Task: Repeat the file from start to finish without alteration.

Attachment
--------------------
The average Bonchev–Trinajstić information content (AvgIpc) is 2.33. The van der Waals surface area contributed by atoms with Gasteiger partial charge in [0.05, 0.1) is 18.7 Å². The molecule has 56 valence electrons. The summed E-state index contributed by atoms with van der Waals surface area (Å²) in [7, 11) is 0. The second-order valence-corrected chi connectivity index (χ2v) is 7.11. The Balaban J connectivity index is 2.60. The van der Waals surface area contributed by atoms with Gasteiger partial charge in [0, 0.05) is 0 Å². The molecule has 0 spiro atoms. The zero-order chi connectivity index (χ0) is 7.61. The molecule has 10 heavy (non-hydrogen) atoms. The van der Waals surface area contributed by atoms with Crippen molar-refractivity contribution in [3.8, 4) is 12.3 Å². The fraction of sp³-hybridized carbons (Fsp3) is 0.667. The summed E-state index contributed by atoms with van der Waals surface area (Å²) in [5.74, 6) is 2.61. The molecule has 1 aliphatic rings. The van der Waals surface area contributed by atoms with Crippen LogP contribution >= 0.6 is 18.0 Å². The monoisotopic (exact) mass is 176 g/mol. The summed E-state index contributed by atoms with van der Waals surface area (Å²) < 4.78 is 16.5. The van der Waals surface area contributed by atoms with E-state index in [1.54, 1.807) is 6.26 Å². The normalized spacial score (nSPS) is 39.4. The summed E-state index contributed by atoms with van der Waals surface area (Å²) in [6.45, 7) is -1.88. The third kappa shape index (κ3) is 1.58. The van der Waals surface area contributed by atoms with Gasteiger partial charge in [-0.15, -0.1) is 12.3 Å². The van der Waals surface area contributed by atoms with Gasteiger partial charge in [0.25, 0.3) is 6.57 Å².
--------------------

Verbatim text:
The average Bonchev–Trinajstić information content (AvgIpc) is 2.33. The van der Waals surface area contributed by atoms with Gasteiger partial charge in [0.05, 0.1) is 18.7 Å². The molecule has 56 valence electrons. The summed E-state index contributed by atoms with van der Waals surface area (Å²) in [7, 11) is 0. The second-order valence-corrected chi connectivity index (χ2v) is 7.11. The Balaban J connectivity index is 2.60. The van der Waals surface area contributed by atoms with Gasteiger partial charge in [0, 0.05) is 0 Å². The molecule has 0 spiro atoms. The zero-order chi connectivity index (χ0) is 7.61. The molecule has 10 heavy (non-hydrogen) atoms. The van der Waals surface area contributed by atoms with Crippen molar-refractivity contribution in [3.8, 4) is 12.3 Å². The fraction of sp³-hybridized carbons (Fsp3) is 0.667. The summed E-state index contributed by atoms with van der Waals surface area (Å²) in [5.74, 6) is 2.61. The molecule has 1 aliphatic rings. The van der Waals surface area contributed by atoms with Crippen LogP contribution >= 0.6 is 18.0 Å². The monoisotopic (exact) mass is 176 g/mol. The summed E-state index contributed by atoms with van der Waals surface area (Å²) < 4.78 is 16.5. The van der Waals surface area contributed by atoms with E-state index in [1.54, 1.807) is 6.26 Å². The normalized spacial score (nSPS) is 39.4. The summed E-state index contributed by atoms with van der Waals surface area (Å²) in [6.45, 7) is -1.88. The third kappa shape index (κ3) is 1.58. The van der Waals surface area contributed by atoms with Gasteiger partial charge in [-0.15, -0.1) is 12.3 Å². The van der Waals surface area contributed by atoms with Gasteiger partial charge in [0.25, 0.3) is 6.57 Å².